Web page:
Monday, March 12, 2012

Dealing with Repetitive Sins



A central element of the Orthodox way of life is repentance. We are continually recognizing our shortcomings in our life as lived when compared to the life God calls us to live.  As Orthodox Christians we grow by continually seeking forgiveness and committing ourselves to change in our behavior.  We fast, pray and participate in the Sacraments of the Church to help us in this life long effort.  We know that we cannot do this by our now efforts alone but we need the grace of God to become like Christ.


How often do we face this issue of going back to confession with the same issue time after time? What makes this process so difficult is that we are mostly focused on our body and our brain has taken control from the soul.  In our brain there are trillions of neural connections that program us to act in habitual ways.  The task is to be able to overcome these preprogramed habits and to recreate new habits that are congruent with the teachings of Christ.


Remember how Paul described this problem? Even Paul struggled to do what he willed to do.  Here is how he put it:
For we know that the law is spiritual, but I am carnal, sold under sin. For what I am doing, I do not understand. For what I will to do, that I do not practice; but what I hate, that I do. (Romans 7:14-15))
Why did even Paul struggle? After all he was an Apostle, specially chosen by God, whose letters we read in our services with authority of Scripture. Modern day researchers have done considerable research on this problem we face. We can can draw from this research to help us change our behavior.  Charles Duhigg summarizes this work in his book the Power of Habit.  He says,
This process (habitual behavior) within our brains is a three-step loop.  First there is a cue, a trigger, that tells your brain to go into automatic mode and which habit to use.  Then there is a routine, which can be physical or mental or emotional.  Finally, there is a reward, which helps your brain figure out if their particular loop is worth remembering for the future.
When a habit emerges, the brain stops fully participating in decision making.  It stops working so hard, or diverts focus to other tasks.  So unless you deliberately fight a habit--unless you find new routines--the pattern will unfold automatically.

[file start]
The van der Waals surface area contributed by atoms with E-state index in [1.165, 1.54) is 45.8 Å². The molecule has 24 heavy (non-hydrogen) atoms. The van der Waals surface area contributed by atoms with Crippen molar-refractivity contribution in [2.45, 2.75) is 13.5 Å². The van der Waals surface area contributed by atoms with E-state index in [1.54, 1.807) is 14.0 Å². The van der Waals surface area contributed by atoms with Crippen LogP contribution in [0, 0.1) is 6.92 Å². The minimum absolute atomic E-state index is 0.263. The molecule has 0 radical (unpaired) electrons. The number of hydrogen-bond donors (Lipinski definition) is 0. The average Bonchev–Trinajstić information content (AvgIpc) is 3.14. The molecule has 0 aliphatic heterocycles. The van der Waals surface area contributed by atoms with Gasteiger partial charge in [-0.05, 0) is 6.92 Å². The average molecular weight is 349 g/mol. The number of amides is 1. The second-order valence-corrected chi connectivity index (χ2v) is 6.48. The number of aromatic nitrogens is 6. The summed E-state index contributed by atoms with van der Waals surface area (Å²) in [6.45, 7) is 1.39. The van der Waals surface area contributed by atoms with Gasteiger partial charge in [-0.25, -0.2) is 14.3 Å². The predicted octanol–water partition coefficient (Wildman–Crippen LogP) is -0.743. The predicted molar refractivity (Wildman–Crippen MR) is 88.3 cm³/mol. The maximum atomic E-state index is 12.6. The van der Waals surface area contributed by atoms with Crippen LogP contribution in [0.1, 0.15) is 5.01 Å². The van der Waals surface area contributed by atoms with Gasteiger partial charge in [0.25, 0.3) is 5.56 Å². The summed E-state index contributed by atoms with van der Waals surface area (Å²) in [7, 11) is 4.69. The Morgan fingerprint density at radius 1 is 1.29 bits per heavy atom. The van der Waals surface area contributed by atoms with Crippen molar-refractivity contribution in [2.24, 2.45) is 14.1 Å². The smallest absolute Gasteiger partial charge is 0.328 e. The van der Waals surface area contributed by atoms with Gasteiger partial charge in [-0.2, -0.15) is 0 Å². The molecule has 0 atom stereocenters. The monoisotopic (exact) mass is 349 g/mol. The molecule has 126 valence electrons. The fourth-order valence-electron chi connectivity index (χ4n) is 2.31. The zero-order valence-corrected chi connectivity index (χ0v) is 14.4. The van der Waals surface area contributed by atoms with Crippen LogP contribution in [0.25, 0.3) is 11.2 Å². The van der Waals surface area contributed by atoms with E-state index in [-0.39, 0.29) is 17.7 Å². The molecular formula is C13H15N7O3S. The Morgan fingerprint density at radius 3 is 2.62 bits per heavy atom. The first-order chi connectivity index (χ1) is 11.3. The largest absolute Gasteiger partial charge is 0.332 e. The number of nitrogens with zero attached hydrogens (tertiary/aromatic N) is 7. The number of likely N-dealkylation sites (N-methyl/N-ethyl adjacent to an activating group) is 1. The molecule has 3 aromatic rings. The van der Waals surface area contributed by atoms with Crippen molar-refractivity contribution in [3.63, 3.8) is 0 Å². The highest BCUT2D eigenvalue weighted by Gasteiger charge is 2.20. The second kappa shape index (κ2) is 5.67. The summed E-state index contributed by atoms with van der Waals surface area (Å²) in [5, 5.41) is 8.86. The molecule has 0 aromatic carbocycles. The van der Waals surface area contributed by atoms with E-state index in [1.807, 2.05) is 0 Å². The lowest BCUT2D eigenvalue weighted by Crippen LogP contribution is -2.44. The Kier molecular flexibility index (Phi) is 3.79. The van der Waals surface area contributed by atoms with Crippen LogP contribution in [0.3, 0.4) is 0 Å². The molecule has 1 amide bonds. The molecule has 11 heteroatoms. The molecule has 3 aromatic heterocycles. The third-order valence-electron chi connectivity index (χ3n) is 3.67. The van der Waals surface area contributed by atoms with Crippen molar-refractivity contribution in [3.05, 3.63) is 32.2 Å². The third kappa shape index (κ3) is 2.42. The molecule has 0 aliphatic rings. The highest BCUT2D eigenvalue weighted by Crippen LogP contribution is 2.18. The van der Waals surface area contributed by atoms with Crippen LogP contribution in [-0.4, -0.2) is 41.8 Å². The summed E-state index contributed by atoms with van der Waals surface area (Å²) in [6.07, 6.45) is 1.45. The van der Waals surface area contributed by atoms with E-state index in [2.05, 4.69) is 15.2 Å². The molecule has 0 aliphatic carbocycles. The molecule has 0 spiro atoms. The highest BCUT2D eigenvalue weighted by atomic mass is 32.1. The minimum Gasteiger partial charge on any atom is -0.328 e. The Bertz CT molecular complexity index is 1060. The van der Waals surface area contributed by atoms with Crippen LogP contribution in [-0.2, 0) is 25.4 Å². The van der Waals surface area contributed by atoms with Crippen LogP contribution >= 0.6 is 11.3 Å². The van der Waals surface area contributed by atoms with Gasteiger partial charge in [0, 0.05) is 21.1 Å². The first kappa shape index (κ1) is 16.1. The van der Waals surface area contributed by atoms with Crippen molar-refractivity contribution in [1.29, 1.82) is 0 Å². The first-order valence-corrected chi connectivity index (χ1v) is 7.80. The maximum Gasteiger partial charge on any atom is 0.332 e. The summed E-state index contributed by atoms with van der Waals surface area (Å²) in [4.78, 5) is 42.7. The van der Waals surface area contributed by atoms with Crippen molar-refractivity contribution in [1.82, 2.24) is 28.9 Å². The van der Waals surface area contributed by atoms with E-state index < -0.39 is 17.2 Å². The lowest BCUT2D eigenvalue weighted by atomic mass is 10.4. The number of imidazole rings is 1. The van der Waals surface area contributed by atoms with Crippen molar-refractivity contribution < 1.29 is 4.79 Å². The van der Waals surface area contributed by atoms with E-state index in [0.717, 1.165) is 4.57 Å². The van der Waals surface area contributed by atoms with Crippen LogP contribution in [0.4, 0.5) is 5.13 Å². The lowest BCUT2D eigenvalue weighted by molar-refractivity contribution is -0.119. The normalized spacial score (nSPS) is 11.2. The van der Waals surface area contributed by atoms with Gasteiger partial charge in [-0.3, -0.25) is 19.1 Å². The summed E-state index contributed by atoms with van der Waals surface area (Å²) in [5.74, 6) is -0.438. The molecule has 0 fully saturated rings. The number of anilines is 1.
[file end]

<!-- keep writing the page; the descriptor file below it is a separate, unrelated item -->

He tells us that our habits are powerful but delicate and often operate outside our consciousness.  But most importantly they can be changed. To change, we must understand that each habit has a craving or desire that lies behind it. For example if we want to create a habit of morning prayer, we need to have a cue when we get up in the morning that reminds us of our love of God and our desire to be united with Him and the peace this brings to us. So when we awake we can say the Jesus prayer as soon as we awake which is a cue to seek in prayer the peace we find in connecting with God. We will then awake with an anticipation of our morning prayer session.  We might further this desire when we walk to our prayer place light a candle, burn some incense or make a few prostrations. These or other actions then begin to form a new routine which get programmed in our brain so that eventually we automatically raise and go to our prayer station for our morning prayers.  


We need to recognize that this new routine will replace an old routine.  We may have cues for this routine that we can choose to aid us.  Maybe we always start our day with a cup of coffee.  If we can connect this cue with the time for prayer we may be aided by an old cue to create a new routine.


He points out the AA works because the program forces people to identify the cues and rewards that encourage their alcoholic habits, and then helps them find new behaviors, new routines. This is why we stress in our preparation for Confession a detailed recollection of the act of our sinfulness so we too can identify the cues that trigger what is most likely a bad habit that is programed in our brain.  Once we see the cause of our old behavior then we have to identify an, new course of action, a new routine.  Something creates a desire or craving in nature that needs to be fulfilled in a new way.  If an  encounter with a person or an action triggers anger, then we have to recognize this cue or trigger and learn a routine that is different than anger to substitute for the way we respond in anger.  In AA they also seek guidance and help from God.  Once our cue for sinful activity is known then we can ask God to guide us to find new routines.  We can seek His help to put this new routine into action.  AA does one other thing in that it provides a supportive community to help sustain the new behavior.  This is what a spiritual community is for as well.  It should give us support in our learning new routines.


There is now a body of knowledge called habit reversal therapy which is used to treat depression, smoking, gambling problems, anxiety, bedwetting, procrastination, obsessive-compulsive disorders and other behavioral problems.  Once key element of such therapies is the we must believe that change is possible.  Our faith should give us this confidence.  Once we admit a problem and share it with God, we know that He will help us find a way to change.  We know that All things are possible in God (Matt 19:26). But change begins by first having a clear and detailed understanding of the habit we want to change.


Reference: Power of Habit by Charles Duhigg

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